Donna and Bruce Morgan’s small Scottish store proves that size is no barrier to success. From an award-winning licensed section to local goods, Brownlies has it all.

It’s said that good things come in small packages, and from the outside the tiny Brownlies of Biggar in Lanarkshire, on the outskirts of Edinburgh, looks perfect for picking up a daily paper and the odd top-up item. But step inside this Best-One store and size is no longer an issue, with an offer that much larger stores would be hard pressed to match.

Not an inch of the 950sq ft store is wasted. As well as traditional grocery lines found in your average convenience store there are plenty of treats and artisan products to entice customers and improve basket spend. Alongside the staple ranges of canned goods and confectionery, shoppers can find artisan biscuits or locally-produced ice cream.

Offering such a wide range of goods is a deliberate move, say owners Bruce and Donna Morgan. Faced with competition from a nearby Sainsbury’s Local and a Spar, the duo felt that competing on range was the way forward - especially as they couldn’t alter the shape of the store. “It’s a listed building so as much as we’d love to knock down the walls in the middle of the store, we can’t,” explains Donna. “Instead we focus on the products that make us different to other stores in the area.”

Store facts

Brownlies of Biggar

Store size: 950sq ft

Weekly turnover: £21,500 including services

Key products: alcohol, grocery and confectionery

Community engagement: Raised £3,000 for Macmillan Cancer Support; speaks at the local school about running a business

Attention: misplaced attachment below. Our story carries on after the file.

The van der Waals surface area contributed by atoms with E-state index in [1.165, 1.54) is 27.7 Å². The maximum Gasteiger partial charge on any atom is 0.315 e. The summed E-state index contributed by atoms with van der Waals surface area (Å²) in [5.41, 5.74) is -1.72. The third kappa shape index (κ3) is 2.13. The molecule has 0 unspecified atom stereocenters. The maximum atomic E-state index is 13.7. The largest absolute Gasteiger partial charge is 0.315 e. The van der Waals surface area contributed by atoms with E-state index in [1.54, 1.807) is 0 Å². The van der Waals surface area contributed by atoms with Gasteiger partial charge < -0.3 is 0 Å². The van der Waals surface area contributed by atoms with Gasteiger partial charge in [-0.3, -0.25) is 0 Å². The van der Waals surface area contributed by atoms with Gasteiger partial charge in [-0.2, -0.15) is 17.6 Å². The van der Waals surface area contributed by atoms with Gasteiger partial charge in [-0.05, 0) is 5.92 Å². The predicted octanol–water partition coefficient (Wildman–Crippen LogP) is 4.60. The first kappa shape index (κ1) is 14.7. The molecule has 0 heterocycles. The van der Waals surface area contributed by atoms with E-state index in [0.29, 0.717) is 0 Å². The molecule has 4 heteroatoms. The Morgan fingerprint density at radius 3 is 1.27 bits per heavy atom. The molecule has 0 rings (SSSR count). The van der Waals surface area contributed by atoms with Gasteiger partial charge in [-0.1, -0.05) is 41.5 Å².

Energy efficiency: LED lighting throughout, replaced freezer with a more energy-efficient version

The technique seems to be working - the store’s turnover has increased to £21,500 per week over the past six months from £19,100 the previous year, with customers constantly popping something extra into their basket. Local goods, of which there are many, are highlighted with a bright Scottish flag illustrating their proximity to the store.

“We want customers to think of us as somewhere they’ll get something different each time they visit us,” points out Donna, “but also get everything they need from their day-to-day shop.”

Customers say the approach works for them, with one commenting that she comes from the next town over to visit the store because “it’s an exciting place to shop”.

Adding to the excitement is the store’s alcohol offering. Making up 18% of the store’s overall sales and showing the same level of growth as the store itself, the alcohol category is vital for the business. Indeed, its success has been recognised by winning the off licence category award in the 2014 Convenience Retail Awards.

An Aladdin’s cave, the beers and wines section is very different from the rest of the store, marked out with a separate ceiling style and flooring. The duo put a lot of work into the category, running monthly promotions, holding wine tastings and keeping their range looking as fresh as possible.

Keen to keep abreast of trends, the couple have doubled the size of the craft beers range over the past 12 months to cater for increased customer demand. “Craft beers have become really popular recently,” says Bruce. “People want to try something new and these are a great way of trying several new products in one go. They’re also being used as a conversation point, or something to build an evening around. We’re always willing to try a different craft brand to see how it goes down, and it’s great to be able to recommend something new to customers on a regular basis.”

The Morgans are also looking to make the most of other areas of growth in alcohol. “Cider is really taking off, especially flavoured ones,” says Donna. “I can see it becoming as big as craft beers. Customers want variety so it’s important that we help provide it.”